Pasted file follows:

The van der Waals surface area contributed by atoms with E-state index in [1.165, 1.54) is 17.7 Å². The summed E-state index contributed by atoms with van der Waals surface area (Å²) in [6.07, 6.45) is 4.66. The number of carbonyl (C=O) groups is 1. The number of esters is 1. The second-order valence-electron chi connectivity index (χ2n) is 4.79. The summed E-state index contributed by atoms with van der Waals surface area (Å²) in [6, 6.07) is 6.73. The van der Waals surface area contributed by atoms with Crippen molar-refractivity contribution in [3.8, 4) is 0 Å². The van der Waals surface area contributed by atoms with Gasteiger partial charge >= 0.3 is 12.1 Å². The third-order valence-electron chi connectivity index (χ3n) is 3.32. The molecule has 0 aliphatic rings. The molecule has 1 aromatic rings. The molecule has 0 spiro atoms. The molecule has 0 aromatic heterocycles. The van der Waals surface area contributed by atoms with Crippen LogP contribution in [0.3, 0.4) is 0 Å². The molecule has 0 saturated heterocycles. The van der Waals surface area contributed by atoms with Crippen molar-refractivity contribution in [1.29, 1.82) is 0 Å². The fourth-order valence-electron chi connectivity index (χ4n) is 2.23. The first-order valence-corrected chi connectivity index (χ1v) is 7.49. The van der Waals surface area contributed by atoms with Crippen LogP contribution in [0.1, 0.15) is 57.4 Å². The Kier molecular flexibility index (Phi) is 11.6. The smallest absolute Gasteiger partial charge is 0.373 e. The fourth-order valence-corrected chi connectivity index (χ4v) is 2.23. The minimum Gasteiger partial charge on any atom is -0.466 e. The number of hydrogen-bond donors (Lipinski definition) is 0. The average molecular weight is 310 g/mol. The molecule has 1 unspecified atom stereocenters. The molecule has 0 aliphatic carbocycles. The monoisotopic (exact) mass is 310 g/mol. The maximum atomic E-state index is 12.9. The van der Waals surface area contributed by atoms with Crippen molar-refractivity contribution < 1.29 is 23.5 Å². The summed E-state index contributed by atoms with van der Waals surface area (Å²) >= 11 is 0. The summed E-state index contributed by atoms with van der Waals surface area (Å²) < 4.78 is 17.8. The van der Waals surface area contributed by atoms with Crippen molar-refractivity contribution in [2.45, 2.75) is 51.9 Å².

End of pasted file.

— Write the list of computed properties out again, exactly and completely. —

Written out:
The van der Waals surface area contributed by atoms with E-state index in [1.165, 1.54) is 17.7 Å². The summed E-state index contributed by atoms with van der Waals surface area (Å²) in [6.07, 6.45) is 4.66. The number of carbonyl (C=O) groups is 1. The number of esters is 1. The second-order valence-electron chi connectivity index (χ2n) is 4.79. The summed E-state index contributed by atoms with van der Waals surface area (Å²) in [6, 6.07) is 6.73. The van der Waals surface area contributed by atoms with Crippen molar-refractivity contribution in [3.8, 4) is 0 Å². The van der Waals surface area contributed by atoms with Gasteiger partial charge >= 0.3 is 12.1 Å². The third-order valence-electron chi connectivity index (χ3n) is 3.32. The molecule has 0 aliphatic rings. The molecule has 1 aromatic rings. The molecule has 0 spiro atoms. The molecule has 0 aromatic heterocycles. The van der Waals surface area contributed by atoms with Crippen LogP contribution in [0.3, 0.4) is 0 Å². The molecule has 0 saturated heterocycles. The van der Waals surface area contributed by atoms with Crippen molar-refractivity contribution in [1.29, 1.82) is 0 Å². The fourth-order valence-electron chi connectivity index (χ4n) is 2.23. The first-order valence-corrected chi connectivity index (χ1v) is 7.49. The van der Waals surface area contributed by atoms with Crippen LogP contribution in [0.1, 0.15) is 57.4 Å². The Kier molecular flexibility index (Phi) is 11.6. The smallest absolute Gasteiger partial charge is 0.373 e. The fourth-order valence-corrected chi connectivity index (χ4v) is 2.23. The minimum Gasteiger partial charge on any atom is -0.466 e. The number of hydrogen-bond donors (Lipinski definition) is 0. The average molecular weight is 310 g/mol. The molecule has 1 unspecified atom stereocenters. The molecule has 0 aliphatic carbocycles. The monoisotopic (exact) mass is 310 g/mol. The maximum atomic E-state index is 12.9. The van der Waals surface area contributed by atoms with Crippen molar-refractivity contribution < 1.29 is 23.5 Å². The summed E-state index contributed by atoms with van der Waals surface area (Å²) >= 11 is 0. The summed E-state index contributed by atoms with van der Waals surface area (Å²) < 4.78 is 17.8. The van der Waals surface area contributed by atoms with Crippen molar-refractivity contribution in [2.45, 2.75) is 51.9 Å².